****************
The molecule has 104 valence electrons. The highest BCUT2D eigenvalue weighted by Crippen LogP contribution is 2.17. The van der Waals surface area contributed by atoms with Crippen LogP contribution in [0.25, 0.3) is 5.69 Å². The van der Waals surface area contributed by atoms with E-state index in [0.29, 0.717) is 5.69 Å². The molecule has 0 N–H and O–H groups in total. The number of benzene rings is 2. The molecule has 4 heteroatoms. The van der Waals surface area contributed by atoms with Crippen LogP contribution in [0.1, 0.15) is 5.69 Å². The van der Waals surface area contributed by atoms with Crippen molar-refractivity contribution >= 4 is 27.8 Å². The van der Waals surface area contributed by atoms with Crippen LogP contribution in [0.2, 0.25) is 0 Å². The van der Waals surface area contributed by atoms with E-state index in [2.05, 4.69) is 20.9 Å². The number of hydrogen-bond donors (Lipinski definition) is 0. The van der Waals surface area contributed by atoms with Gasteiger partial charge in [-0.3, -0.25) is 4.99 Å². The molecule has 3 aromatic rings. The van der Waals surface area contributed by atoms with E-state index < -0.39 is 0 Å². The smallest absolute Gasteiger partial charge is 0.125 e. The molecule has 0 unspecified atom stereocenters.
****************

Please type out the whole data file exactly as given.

The molecule has 104 valence electrons. The highest BCUT2D eigenvalue weighted by Crippen LogP contribution is 2.17. The van der Waals surface area contributed by atoms with Crippen LogP contribution in [0.25, 0.3) is 5.69 Å². The van der Waals surface area contributed by atoms with E-state index in [0.29, 0.717) is 5.69 Å². The molecule has 0 N–H and O–H groups in total. The number of benzene rings is 2. The molecule has 4 heteroatoms. The van der Waals surface area contributed by atoms with Crippen LogP contribution in [0.1, 0.15) is 5.69 Å². The van der Waals surface area contributed by atoms with Crippen molar-refractivity contribution >= 4 is 27.8 Å². The van der Waals surface area contributed by atoms with Crippen LogP contribution in [0.2, 0.25) is 0 Å². The van der Waals surface area contributed by atoms with E-state index in [2.05, 4.69) is 20.9 Å². The number of hydrogen-bond donors (Lipinski definition) is 0. The van der Waals surface area contributed by atoms with Gasteiger partial charge in [-0.3, -0.25) is 4.99 Å². The molecule has 3 aromatic rings. The van der Waals surface area contributed by atoms with E-state index < -0.39 is 0 Å². The smallest absolute Gasteiger partial charge is 0.125 e. The molecule has 0 unspecified atom stereocenters.